To illustrate the FSB’s ’recruitment’ method, Steele tells us about a US citizen who travels to Russian hoping to attract investors in his “information technology program”. What does that even mean? Is he talking about an executive of a US startup that is looking for seed money in Russia? If so, the proposition is ridiculous; anyone that has ever tried to raise capital in a startup knows that because of IP and regulatory constraints, the funding source is always country specific. Also, the idea that a US executive running a US-based software company would willingly allow the FSB to plant a virus in his software is laughable. You don’t have to be a genius to know that when he is caught—the question is when, not if—the company would be destroyed and he would be looking at massive personal civil penalties and a very long jail sentence.
It may also be of interest that many of the dossier’s cybersecurity allegations such as the ties between the Russian government intelligence services and cybercrime actors and the drivers and mechanisms between state and criminal cooperation are repeated almost verbatim in Ohr’s Accenture Security presentation that she delivered almost a year later in the FS-ISAC 2017 Summit. The case study in her presentation explored how seemingly for profit Romanian and Bulgarian hackers combined with strategic Russian espionage initiatives and this mirrors the last dossier report.
Nellie Ohr’s 2017 presentation was derived almost verbatim from another presentation that she and her husband delivered during the 2010 symposium of the National Institute of Justice in Russia. The subject of that event was: Legal Racketeering in Russia and National Security Issues. The talk covered these topics:
How are international criminal organizations attempting to co-opt the state to suit its interests? How are states attempting to use international criminal organizations to advance their interests? How does international organized crime present itself as a national security threat to different types of countries? How do links to other malevolent actors, like terrorist or insurgent groups, manifest themselves and factor into the previous questions?
Not surprisingly, the 2010 program participants included a few familiar dossier characters like:
Glenn Simpson – Senior Fellow International Assessment and Strategy Center
Nellie Ohr – Researcher Open Source Works
Bruce Ohr – Chief Organized Crime and Racketeering Section Criminal Division DOJ
Greg Gatjanis – Director for Counternarcotics and Counterterrorism (worked with Ohr)
Mathew Burrows – Counselor National Intelligence Council (attended Cambridge with Steele)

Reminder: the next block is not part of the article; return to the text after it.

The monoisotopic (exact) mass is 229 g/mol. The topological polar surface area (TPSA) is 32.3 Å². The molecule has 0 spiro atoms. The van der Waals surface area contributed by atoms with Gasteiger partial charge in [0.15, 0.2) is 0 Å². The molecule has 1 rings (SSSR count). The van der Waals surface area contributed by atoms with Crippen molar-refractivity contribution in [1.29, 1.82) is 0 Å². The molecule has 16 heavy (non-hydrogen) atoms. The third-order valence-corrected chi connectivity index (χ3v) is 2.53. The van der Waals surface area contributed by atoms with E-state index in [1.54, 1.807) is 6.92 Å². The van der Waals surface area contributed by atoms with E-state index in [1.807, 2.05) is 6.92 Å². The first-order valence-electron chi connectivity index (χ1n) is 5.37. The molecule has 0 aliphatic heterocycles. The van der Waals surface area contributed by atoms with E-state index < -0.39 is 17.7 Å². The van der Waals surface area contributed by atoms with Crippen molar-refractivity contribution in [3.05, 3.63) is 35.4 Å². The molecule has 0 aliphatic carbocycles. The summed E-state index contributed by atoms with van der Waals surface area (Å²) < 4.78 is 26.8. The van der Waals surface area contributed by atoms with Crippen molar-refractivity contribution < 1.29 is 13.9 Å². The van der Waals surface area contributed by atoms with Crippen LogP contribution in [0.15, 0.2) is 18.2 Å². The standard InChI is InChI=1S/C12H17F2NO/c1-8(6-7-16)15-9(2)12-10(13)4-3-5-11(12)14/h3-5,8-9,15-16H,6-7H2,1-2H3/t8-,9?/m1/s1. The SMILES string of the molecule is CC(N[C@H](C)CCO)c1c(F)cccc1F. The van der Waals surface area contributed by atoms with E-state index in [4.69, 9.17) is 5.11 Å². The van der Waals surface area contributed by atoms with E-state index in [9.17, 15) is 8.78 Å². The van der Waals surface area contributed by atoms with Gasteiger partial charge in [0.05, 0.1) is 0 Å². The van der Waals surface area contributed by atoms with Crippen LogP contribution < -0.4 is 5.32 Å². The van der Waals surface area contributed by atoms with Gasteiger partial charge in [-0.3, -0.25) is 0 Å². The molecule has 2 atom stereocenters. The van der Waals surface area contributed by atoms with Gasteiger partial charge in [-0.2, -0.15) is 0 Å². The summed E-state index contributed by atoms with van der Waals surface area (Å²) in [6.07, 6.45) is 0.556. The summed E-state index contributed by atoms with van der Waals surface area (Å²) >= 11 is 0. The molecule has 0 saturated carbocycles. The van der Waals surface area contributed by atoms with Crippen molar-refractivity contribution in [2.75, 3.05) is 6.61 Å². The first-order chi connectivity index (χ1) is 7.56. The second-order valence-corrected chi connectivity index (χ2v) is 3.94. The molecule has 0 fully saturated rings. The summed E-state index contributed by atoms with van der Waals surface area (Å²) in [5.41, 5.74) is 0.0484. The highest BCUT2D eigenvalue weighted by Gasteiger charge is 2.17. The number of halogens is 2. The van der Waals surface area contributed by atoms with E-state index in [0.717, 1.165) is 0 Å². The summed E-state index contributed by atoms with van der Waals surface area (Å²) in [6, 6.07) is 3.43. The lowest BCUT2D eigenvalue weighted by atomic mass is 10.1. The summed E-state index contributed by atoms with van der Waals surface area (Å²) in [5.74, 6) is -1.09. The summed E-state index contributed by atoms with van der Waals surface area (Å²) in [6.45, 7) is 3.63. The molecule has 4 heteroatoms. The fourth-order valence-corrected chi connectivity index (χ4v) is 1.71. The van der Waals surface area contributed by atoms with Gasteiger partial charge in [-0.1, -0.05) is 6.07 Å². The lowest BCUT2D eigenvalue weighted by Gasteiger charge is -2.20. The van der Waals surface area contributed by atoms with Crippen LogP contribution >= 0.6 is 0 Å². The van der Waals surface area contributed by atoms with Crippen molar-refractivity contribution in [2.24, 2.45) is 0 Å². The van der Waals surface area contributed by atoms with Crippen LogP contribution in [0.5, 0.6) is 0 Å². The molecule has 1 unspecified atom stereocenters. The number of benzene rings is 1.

Lisa Holtyn – Intelligence Advisor Organized Crime and Racketeering DOJ (hosted Ohr in 2014)
It’s almost certain that Nellie Ohr’s source for her commercial Accenture 2017 presentations was the 2010 material. If that is the case, then she must have gotten it by cannibalizing “raw intelligence” from some internal DOJ, FBI, and other agency sources.
The subheading of Company Intelligence Report 2016/080 report is titled: “Republican candidate Donald Trump’s activities in Russia and compromising relationship with the Kremlin.”
The phrase should read: “Republican candidate Donald Trump’s activities in Russia and his compromising relationship with the Kremlin.” It is difficult to explain how Steele actually wrote this. “Chris Steele,” as he is known in his early days as a reporter for the Cambridge University student publication, also served as president of the Cambridge Union Society, a debating club. So the riddle is, how could a Cambridge university journalist and master English debater form such a phrase?
This issue with the subheading text is a pattern found throughout the dossier: it appears that the “Detail” section of most reports was written by someone whose native language was not English.
Source Credibility Index
Every source has credibility ranging from a ‘Pathological Liar’ to the ‘Word of God’. All intelligence organizations have values system for source credibility. Credibility is a subtle thing and depends on many constantly changing factors. The Key trade craft for any case officer is the ability to constantly evaluate and the determine credibility of his sources. One of the glaring problems with Steele’s reports is that the intelligence credibility indicator is marked with vague fluffy terms like “well-placed”, “trusted”, “knowledgeable, etc. Steele is not assigning sufficient granularity of trust to his sources.
Also, the general impression is that Steele is enamored with the titles of his assets. Which is a bad thing. The rule is ‘Never fall in love with a source”. Steele also doesn’t provide any indication that he cross-verified the raw intelligence from multiple sources.
In a recent December of 2017 court testimony Steele has acknowledged that his final December report (# 166), contained information he never vetted. He stated that “The contents of the report did not represent (and did not purport to represent) verified facts, but were raw intelligence which had identified a range of allegations that warranted investigation given their potential national security implications”.